Review: Woest – La Fin De L’ère Sauvage


Label: Self-released

La Fin De L’ère Sauvage, the first demo from French band Woest, is an ugly piece of music. The industrial black metal contained within the record is harsh, aggressive, and possessed of a nihilistic, corrosive atmosphere, as if playing it will somehow cause your speakers to decay. Steeped deeply in a ritualistic aura, this record is an uncomfortable experience, that revels in the dark shadows it conjures as it combines black metal mysticism with dystopian industrial sounds.

Given that La Fin De L’ère Sauvage draws upon the hypnotic and mesmerizing rather than the belligerent and overtly destructive, it brings to mind bands such as Beherit as much as it does any of the standard industrial black metal comparisons (Mysticum, Red Harvest, and so on). The sound is bass-heavy and largely mid-tempo, the songs moving with a post-apocalyptic stomp and damaging weight; yet there’s also melodies within the mix, adding an interesting (and important) counter-point to songs such as ‘Tout s’écroule’ – I especially like the almost post-punk bass melody to ‘Noir’. The inclusion of such melodic elements is vitally important – the core sound of Woest is so dark and ominous that, without them, the demo would risk becoming overbearingly oppressive.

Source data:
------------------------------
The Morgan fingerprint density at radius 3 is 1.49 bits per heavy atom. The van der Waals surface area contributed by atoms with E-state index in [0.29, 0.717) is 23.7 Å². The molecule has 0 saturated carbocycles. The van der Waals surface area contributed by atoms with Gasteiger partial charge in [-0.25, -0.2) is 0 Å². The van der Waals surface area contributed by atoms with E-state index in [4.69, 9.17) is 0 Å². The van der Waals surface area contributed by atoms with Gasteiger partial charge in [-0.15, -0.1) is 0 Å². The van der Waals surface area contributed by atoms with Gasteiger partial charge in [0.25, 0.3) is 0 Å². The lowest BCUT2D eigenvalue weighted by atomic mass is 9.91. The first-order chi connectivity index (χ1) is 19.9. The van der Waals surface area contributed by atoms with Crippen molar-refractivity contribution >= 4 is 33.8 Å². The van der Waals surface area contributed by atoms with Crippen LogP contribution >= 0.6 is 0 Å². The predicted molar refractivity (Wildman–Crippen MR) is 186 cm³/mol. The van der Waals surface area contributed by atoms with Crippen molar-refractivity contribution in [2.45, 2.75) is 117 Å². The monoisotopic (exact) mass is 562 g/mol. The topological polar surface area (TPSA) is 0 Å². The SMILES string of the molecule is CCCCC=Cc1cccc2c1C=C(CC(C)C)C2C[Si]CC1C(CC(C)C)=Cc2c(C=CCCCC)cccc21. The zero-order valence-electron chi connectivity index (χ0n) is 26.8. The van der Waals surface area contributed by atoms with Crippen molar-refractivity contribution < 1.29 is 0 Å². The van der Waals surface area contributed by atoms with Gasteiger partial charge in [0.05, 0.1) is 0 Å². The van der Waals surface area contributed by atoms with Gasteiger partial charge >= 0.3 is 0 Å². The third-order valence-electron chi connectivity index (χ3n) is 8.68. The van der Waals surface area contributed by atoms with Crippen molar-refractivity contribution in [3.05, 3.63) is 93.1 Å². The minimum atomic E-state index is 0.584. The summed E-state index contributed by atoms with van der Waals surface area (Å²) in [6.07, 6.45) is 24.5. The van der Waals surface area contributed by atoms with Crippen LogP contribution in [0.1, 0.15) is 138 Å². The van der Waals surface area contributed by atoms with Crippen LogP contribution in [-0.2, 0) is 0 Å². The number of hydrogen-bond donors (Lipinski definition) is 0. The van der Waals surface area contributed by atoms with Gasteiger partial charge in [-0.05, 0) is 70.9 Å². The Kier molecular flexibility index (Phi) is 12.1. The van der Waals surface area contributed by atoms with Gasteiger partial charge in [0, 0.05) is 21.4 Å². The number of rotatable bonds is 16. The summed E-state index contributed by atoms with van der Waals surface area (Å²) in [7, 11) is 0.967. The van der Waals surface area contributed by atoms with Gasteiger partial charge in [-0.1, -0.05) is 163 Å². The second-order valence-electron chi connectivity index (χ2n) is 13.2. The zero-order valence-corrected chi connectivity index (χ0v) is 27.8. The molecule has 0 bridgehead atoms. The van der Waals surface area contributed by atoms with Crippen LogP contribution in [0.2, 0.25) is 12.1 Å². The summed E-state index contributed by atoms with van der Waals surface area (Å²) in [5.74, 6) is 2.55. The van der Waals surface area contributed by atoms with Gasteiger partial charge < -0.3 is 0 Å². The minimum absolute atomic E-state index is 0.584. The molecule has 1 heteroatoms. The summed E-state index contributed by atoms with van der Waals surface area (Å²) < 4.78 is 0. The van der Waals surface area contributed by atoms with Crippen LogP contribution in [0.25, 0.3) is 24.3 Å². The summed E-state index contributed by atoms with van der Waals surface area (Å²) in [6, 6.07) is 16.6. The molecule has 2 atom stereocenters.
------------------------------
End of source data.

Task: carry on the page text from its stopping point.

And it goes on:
With that said, it must be emphasised just how dark La Fin De L’ère Sauvage is. Much like early Swans, this is not music you are supposed to enjoy. Instead, the demo feels like a challenge to be overcome, with there being something cathartic in making it to the end of its 39 minute duration. This is not to imply that the demo is a bad one – as it’s not, by any stretch of the imagination – but rather, that is is filled with music that is intentionally challenging, communicating a bleak artistic vision. There is something primal being putting across here, something that Woest absolutely need to get out of their system for the sake of their own health.

La Fin De L’ère Sauvage may not be a demo I would turn to often, but I suspect that it is not meant to be. Instead, it is music for those darkest of times, for utter isolation and nihilism, when you want something negative and captivating to take you away. Judged against such criteria, it is an absolute success. It will be interesting to hear what the band make next, as Woest walk a fine balance between hypnotic black metal and industrial devastation, and if they could build upon this demo, then they could produce something very special – and dark – indeed.

La Fin De L’ère Sauvage is available via Bandcamp on digital, CD, and cassette.


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